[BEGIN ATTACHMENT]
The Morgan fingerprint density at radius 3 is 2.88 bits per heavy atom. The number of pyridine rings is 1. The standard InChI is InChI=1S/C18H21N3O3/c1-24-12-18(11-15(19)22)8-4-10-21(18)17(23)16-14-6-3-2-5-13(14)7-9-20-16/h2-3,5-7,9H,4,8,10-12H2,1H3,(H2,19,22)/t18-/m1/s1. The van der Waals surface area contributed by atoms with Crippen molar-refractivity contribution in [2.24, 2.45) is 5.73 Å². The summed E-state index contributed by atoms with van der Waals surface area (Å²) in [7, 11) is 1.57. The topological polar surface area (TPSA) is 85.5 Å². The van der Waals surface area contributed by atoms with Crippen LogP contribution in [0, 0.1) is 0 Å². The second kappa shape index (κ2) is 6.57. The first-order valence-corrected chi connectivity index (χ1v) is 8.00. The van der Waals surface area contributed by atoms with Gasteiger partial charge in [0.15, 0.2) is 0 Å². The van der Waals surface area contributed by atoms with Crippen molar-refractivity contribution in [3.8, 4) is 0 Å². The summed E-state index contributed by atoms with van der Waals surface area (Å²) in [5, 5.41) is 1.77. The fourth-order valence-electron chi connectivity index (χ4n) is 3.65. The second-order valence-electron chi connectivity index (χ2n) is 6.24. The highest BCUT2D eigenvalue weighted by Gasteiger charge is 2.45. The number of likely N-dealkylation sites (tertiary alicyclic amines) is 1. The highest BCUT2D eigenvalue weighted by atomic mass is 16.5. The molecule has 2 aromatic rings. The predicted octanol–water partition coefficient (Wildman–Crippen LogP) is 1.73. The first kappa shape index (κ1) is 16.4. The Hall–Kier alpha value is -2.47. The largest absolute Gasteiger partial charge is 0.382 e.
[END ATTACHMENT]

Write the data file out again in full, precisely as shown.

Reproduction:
The Morgan fingerprint density at radius 3 is 2.88 bits per heavy atom. The number of pyridine rings is 1. The standard InChI is InChI=1S/C18H21N3O3/c1-24-12-18(11-15(19)22)8-4-10-21(18)17(23)16-14-6-3-2-5-13(14)7-9-20-16/h2-3,5-7,9H,4,8,10-12H2,1H3,(H2,19,22)/t18-/m1/s1. The van der Waals surface area contributed by atoms with Crippen molar-refractivity contribution in [2.24, 2.45) is 5.73 Å². The summed E-state index contributed by atoms with van der Waals surface area (Å²) in [7, 11) is 1.57. The topological polar surface area (TPSA) is 85.5 Å². The van der Waals surface area contributed by atoms with Crippen LogP contribution in [0, 0.1) is 0 Å². The second kappa shape index (κ2) is 6.57. The first-order valence-corrected chi connectivity index (χ1v) is 8.00. The van der Waals surface area contributed by atoms with Gasteiger partial charge in [0.15, 0.2) is 0 Å². The van der Waals surface area contributed by atoms with Crippen molar-refractivity contribution in [3.8, 4) is 0 Å². The summed E-state index contributed by atoms with van der Waals surface area (Å²) in [5, 5.41) is 1.77. The fourth-order valence-electron chi connectivity index (χ4n) is 3.65. The second-order valence-electron chi connectivity index (χ2n) is 6.24. The highest BCUT2D eigenvalue weighted by Gasteiger charge is 2.45. The number of likely N-dealkylation sites (tertiary alicyclic amines) is 1. The highest BCUT2D eigenvalue weighted by atomic mass is 16.5. The molecule has 2 aromatic rings. The predicted octanol–water partition coefficient (Wildman–Crippen LogP) is 1.73. The first kappa shape index (κ1) is 16.4. The Hall–Kier alpha value is -2.47. The largest absolute Gasteiger partial charge is 0.382 e.